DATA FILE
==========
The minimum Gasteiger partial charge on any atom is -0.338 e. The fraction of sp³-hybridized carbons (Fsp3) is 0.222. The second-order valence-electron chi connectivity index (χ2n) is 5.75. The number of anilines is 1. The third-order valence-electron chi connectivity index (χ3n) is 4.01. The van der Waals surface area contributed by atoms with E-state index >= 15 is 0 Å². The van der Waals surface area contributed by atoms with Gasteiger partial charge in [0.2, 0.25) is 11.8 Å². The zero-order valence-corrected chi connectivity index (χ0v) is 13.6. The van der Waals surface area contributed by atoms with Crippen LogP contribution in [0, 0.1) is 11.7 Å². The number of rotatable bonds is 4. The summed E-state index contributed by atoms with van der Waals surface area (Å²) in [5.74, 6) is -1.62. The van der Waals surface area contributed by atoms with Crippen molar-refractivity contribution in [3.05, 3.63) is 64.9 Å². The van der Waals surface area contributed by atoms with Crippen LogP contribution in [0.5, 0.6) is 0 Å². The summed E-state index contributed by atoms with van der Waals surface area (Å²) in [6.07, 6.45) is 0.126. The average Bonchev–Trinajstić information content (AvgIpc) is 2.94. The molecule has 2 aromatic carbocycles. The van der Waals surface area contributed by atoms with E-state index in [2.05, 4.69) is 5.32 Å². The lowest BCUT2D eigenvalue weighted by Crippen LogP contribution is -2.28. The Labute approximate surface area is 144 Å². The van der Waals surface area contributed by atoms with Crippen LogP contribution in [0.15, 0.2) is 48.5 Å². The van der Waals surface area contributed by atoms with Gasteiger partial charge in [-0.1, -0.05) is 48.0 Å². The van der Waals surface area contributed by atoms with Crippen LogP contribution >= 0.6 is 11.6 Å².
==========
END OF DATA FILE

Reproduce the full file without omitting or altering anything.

The minimum Gasteiger partial charge on any atom is -0.338 e. The fraction of sp³-hybridized carbons (Fsp3) is 0.222. The second-order valence-electron chi connectivity index (χ2n) is 5.75. The number of anilines is 1. The third-order valence-electron chi connectivity index (χ3n) is 4.01. The van der Waals surface area contributed by atoms with E-state index >= 15 is 0 Å². The van der Waals surface area contributed by atoms with Gasteiger partial charge in [0.2, 0.25) is 11.8 Å². The zero-order valence-corrected chi connectivity index (χ0v) is 13.6. The van der Waals surface area contributed by atoms with Crippen LogP contribution in [0, 0.1) is 11.7 Å². The number of rotatable bonds is 4. The summed E-state index contributed by atoms with van der Waals surface area (Å²) in [5.74, 6) is -1.62. The van der Waals surface area contributed by atoms with Crippen molar-refractivity contribution in [3.05, 3.63) is 64.9 Å². The van der Waals surface area contributed by atoms with Crippen LogP contribution in [0.5, 0.6) is 0 Å². The summed E-state index contributed by atoms with van der Waals surface area (Å²) in [6.07, 6.45) is 0.126. The average Bonchev–Trinajstić information content (AvgIpc) is 2.94. The molecule has 2 aromatic carbocycles. The van der Waals surface area contributed by atoms with E-state index in [2.05, 4.69) is 5.32 Å². The lowest BCUT2D eigenvalue weighted by Crippen LogP contribution is -2.28. The Labute approximate surface area is 144 Å². The van der Waals surface area contributed by atoms with Crippen LogP contribution in [0.15, 0.2) is 48.5 Å². The van der Waals surface area contributed by atoms with Gasteiger partial charge in [-0.1, -0.05) is 48.0 Å². The van der Waals surface area contributed by atoms with Crippen LogP contribution >= 0.6 is 11.6 Å².